Jeff asked me if I could make one of his favorite comfort-like foods—Coq au Vin.  I must admit that I love it too, but I probably wouldn’t label it a comfort food.  For me, that has to be mac & cheese!  But we will leave my favorite mac & cheese recipe for another day.  It turns out that Jeff was reminded how much he likes Coq au Vin on a recent visit to the Arizona Inn in Tucson.  I know, you were thinking Paris, right?  Oh well, as much as we would like to, we can’t spend our summers in Paris.  But sometimes, a local favorite takes us to one of our favorite foreign places, and that is what happened to him.  So much so that he insisted that on my next visit to Tucson, I needed to have lunch at the Arizona Inn so that I could taste first hand what he was hoping I would cook for him.  Well that wasn’t a hard request to give in to 🙂

I must admit that I thoroughly enjoyed my visit to this historic Tucson landmark.  Without a second thought, I ordered a lovely glass of white wine and the Coq au Vin.  When it arrived, the presentation was lovely.  They had piped homemade mashed potatoes into a small mountain on one side of the plate.  Then they had a puffed-pastry shell overflowing with the main attraction, the Coq au Vin, front and center.  Three small carrots provided a dazzling orange accent.  I couldn’t wait to take my first bite!  It was scrumptous and my mouth was immediately coated with the rich wine sauce.

When I got back to California, I set out to improve on my prior Coq au Vin recipe.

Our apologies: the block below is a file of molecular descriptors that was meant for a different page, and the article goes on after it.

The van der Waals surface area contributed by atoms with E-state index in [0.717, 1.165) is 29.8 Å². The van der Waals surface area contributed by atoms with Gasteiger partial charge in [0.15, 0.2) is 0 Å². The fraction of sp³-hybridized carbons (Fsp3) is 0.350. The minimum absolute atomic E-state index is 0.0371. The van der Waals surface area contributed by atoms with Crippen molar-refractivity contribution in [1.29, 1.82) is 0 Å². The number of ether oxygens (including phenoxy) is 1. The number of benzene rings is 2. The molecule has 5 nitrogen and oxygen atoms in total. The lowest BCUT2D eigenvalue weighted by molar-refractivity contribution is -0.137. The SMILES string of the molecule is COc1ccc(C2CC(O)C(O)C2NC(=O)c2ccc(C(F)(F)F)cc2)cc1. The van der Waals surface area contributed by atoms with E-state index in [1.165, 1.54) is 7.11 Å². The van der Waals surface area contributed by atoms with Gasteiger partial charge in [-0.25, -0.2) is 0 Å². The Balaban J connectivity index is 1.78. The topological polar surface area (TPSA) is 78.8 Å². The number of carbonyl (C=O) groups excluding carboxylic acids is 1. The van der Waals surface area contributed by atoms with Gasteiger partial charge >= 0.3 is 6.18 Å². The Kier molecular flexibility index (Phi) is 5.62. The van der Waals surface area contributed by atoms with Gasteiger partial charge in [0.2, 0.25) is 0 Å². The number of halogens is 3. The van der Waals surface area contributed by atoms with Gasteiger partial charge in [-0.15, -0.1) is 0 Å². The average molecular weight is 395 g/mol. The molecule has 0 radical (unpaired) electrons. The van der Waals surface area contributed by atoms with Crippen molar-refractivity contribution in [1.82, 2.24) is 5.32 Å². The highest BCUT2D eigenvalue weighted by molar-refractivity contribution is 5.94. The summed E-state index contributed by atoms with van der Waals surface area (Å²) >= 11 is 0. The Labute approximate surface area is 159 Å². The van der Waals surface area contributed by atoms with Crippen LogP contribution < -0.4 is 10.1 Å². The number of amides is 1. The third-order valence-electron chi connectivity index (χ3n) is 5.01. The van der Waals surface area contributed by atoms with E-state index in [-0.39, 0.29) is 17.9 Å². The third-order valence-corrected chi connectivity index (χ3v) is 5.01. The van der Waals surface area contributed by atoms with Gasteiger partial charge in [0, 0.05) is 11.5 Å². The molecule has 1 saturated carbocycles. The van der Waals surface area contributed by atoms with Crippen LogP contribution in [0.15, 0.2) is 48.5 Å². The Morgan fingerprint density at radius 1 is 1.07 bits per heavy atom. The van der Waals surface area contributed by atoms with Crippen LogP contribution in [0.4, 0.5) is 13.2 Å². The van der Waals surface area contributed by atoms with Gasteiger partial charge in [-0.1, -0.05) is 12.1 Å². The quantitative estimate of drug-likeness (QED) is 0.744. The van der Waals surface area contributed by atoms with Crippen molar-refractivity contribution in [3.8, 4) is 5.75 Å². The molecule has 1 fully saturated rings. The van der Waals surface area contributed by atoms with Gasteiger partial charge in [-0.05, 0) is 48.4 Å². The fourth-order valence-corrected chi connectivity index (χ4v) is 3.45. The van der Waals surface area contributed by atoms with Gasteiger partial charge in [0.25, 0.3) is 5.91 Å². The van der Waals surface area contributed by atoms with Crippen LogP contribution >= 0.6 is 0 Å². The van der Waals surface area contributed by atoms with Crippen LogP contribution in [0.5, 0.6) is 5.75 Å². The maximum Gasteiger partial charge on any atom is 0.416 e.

I started with 4 chicken thighs and two split chicken breasts.  The first step was to cut the chicken breasts in half.  Note that you may have to apply pressure on top of the knife to cut through the bones.

The goal is for the chicken breast pieces to be about the same size as the chicken thighs so that they will cook evenly and absorb more of the luscious red wine sauce that we are creating.

I combined 1/2 cup of flour with 1 tsp. salt and 1 tsp. pepper in a pie pan and then dredged each chicken piece in the flour mixture.

The next step was to brown the chicken, so I heated some olive oil over medium low heat in my dutch oven. Then I added the bacon and fried it over until it was done, which took about 8 minutes.  Everything is better with bacon, right?!  I removed the bacon from the pot and saved it to add back later.

Now it was time to brown the chicken.  I could not fit all of the chicken in at once, so I browned it in three batches.

Be patient before turning it the first time (remember that is not one of my virtues, but I keep trying) so that you will get a nice brown crust on the skin.  After 2 or 3 minutes, I turned the chicken to brown the other side.  It took about 5-6 minutes per batch for the chicken to brown.  I had to monitor the heat and vary it a little to keep the oil from getting too hot and burning.

While the chicken browned, I quartered an onion, minced a clove of garlic, and cut a few carrots into inch-long pieces.

When the chicken was finished browning, I removed it and let it rest on a baking sheet.  I drained off the excess liquid, added 2 Tbsp. olive oil, and turned the heat to medium.  When the olive oil was hot, it was time to add the carrots and onionto the pot.  I cooked them about 10 minutes until the onions were lightly browned.  Then I added the garlic and cooked it a minute or two until the garlic aroma filled the air.